Project TitleSmall Molecule for Treatment of Epilepsy, Pain, and Other Neurological Disorders
Track Code2007-036
Short Description

A new class of small molecules that may be used to target specific AMPA* receptors

#therapeutics #smallmolecules #pain #neurology


Over-activation of AMPA receptors contributes to the pathology of a number of neurological diseases, particularly epilepsy, neuropathic pain, and stroke. A new group of heterotricyclic molecules called "IKM" analogs have been determined to act pharmacologically as AMPA receptor antagonists. Northwestern researchers have discovered a new class of small molecules that may be used to target specific AMPA receptors. A small molecule, 2,4-epi-neodysiherbaine (2,4-epi-NDH), has been determined to act as a selective kainate receptor antagonist. 2,4-epi-NDH is a synthetic analog of a natural molecule, dysiherbaine, which is itself a rigid analog of the excitatory amino acid neurotransmitter L-glutamate. The novelty of 2,4-epi-NDH is structural in that it has altered stereochemistry at the C2 and C4 positions and thus is not strictly considered an L-glutamate congener. The molecular also exhibits a novel pharmacological profile. There currently is no commercially available small molecule with similar pharmacological activity, making 2,4-epi-neodysiherbaine a desirable candidate for therapeutic use.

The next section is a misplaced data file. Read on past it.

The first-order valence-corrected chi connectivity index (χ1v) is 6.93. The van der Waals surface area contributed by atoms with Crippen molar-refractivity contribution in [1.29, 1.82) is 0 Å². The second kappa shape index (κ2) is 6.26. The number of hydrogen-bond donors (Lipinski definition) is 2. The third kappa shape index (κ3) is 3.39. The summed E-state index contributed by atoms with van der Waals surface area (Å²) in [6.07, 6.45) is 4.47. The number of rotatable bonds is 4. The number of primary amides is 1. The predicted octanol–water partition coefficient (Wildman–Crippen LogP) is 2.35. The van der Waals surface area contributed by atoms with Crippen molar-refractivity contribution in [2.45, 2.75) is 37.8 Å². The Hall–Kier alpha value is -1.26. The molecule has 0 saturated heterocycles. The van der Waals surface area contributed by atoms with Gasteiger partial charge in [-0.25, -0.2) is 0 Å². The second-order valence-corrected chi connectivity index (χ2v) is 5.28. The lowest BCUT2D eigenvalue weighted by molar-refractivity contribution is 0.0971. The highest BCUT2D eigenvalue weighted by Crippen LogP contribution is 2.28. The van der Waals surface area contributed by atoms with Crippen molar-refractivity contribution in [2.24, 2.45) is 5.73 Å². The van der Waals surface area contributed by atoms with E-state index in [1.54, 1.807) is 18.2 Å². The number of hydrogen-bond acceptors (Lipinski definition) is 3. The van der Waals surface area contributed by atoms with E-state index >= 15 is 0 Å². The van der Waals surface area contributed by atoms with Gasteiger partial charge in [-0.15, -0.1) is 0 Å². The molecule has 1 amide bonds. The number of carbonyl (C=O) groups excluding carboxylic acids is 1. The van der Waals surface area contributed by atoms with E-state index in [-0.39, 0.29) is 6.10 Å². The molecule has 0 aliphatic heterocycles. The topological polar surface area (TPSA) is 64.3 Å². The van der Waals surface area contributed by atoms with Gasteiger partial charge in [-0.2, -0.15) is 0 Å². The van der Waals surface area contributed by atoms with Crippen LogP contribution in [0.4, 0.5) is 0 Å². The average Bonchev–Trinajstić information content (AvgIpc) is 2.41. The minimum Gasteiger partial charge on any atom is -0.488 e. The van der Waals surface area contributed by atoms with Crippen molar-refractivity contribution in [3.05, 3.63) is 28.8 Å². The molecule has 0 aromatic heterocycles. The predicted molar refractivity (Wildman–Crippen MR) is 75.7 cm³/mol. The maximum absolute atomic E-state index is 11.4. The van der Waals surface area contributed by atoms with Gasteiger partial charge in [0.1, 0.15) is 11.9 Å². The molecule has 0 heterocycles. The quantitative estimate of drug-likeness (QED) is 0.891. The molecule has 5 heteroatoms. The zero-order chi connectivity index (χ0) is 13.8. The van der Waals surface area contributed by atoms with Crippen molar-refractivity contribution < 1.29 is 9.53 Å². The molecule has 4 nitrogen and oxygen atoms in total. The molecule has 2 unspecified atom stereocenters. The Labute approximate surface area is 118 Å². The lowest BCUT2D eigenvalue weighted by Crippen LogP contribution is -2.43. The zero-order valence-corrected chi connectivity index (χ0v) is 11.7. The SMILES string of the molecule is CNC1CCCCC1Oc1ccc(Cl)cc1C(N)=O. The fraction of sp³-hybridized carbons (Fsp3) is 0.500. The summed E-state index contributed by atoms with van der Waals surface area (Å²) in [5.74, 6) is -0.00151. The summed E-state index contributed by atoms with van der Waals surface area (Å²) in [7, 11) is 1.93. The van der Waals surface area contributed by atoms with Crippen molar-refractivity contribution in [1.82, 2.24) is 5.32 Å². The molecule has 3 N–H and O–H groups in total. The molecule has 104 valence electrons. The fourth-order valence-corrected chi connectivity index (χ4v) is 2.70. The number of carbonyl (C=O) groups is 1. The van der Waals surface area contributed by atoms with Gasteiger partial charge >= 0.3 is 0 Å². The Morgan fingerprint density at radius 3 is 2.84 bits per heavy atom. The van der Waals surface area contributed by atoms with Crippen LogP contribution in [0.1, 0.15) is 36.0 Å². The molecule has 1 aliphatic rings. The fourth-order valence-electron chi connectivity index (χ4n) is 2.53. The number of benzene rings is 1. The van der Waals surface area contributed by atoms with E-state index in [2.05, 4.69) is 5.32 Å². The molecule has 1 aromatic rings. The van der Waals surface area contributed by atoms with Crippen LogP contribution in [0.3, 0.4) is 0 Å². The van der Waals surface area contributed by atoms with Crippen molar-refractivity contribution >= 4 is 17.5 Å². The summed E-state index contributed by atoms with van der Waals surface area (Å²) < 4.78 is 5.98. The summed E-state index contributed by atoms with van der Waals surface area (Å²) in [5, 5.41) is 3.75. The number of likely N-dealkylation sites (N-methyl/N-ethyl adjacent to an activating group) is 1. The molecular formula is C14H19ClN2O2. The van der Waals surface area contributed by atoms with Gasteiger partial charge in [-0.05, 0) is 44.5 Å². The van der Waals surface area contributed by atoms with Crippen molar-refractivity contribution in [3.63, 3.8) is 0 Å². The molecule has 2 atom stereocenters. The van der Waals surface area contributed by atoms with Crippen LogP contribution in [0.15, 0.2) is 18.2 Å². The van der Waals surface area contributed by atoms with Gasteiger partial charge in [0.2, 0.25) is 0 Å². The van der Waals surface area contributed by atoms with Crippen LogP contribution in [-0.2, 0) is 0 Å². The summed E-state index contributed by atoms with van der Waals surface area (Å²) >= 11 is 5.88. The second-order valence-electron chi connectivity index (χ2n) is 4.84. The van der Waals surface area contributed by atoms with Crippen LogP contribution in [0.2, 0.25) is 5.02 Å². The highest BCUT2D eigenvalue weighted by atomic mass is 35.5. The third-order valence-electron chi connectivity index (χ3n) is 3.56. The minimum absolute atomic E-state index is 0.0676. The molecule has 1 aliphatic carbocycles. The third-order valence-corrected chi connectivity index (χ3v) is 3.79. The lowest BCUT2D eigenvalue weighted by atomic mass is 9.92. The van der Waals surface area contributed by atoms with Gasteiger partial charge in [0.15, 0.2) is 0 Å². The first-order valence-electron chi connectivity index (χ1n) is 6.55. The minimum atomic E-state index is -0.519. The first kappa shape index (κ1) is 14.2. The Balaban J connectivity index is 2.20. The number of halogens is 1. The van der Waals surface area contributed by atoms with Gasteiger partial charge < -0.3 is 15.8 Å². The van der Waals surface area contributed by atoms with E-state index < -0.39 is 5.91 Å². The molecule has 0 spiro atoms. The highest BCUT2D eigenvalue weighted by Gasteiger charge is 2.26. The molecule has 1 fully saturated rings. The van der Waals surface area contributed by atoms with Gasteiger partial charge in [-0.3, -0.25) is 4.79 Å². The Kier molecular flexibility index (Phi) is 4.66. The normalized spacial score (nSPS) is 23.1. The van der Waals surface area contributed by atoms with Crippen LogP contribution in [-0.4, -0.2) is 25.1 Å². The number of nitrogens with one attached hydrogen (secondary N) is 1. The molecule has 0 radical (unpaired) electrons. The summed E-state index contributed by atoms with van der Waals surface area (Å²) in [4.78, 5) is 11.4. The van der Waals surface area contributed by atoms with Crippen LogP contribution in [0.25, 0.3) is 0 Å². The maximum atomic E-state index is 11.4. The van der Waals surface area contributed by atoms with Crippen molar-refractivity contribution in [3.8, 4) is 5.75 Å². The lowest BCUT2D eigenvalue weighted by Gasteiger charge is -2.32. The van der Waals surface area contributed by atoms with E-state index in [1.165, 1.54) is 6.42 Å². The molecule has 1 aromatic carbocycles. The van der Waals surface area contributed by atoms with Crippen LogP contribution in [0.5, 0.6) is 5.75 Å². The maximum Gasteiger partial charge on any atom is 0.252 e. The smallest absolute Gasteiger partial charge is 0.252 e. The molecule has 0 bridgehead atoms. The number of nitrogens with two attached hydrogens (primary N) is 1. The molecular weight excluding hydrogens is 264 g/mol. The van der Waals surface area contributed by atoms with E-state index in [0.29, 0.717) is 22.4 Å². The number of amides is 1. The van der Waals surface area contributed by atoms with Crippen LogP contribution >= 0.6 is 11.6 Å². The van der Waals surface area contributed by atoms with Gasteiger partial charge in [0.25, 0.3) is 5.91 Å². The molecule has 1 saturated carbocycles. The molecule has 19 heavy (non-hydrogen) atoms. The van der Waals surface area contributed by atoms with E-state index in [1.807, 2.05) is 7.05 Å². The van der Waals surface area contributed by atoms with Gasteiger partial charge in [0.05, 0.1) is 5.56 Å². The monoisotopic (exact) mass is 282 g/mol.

Posted DateMar 3, 2011 10:44 AM


Leanne Lash
Geoffrey Swanson*

Ryuichi Sakai


• Small molecule therapy for epilepsy, pain, and stroke


• Selective antagonist for kainite receptor

• No other commercially available molecule with similar activity

IP Status

Issued US Patent No. 7,973,075

Marketing Contact

Michael Moore, PhD
Invention Manager  

(p) 847.491.4645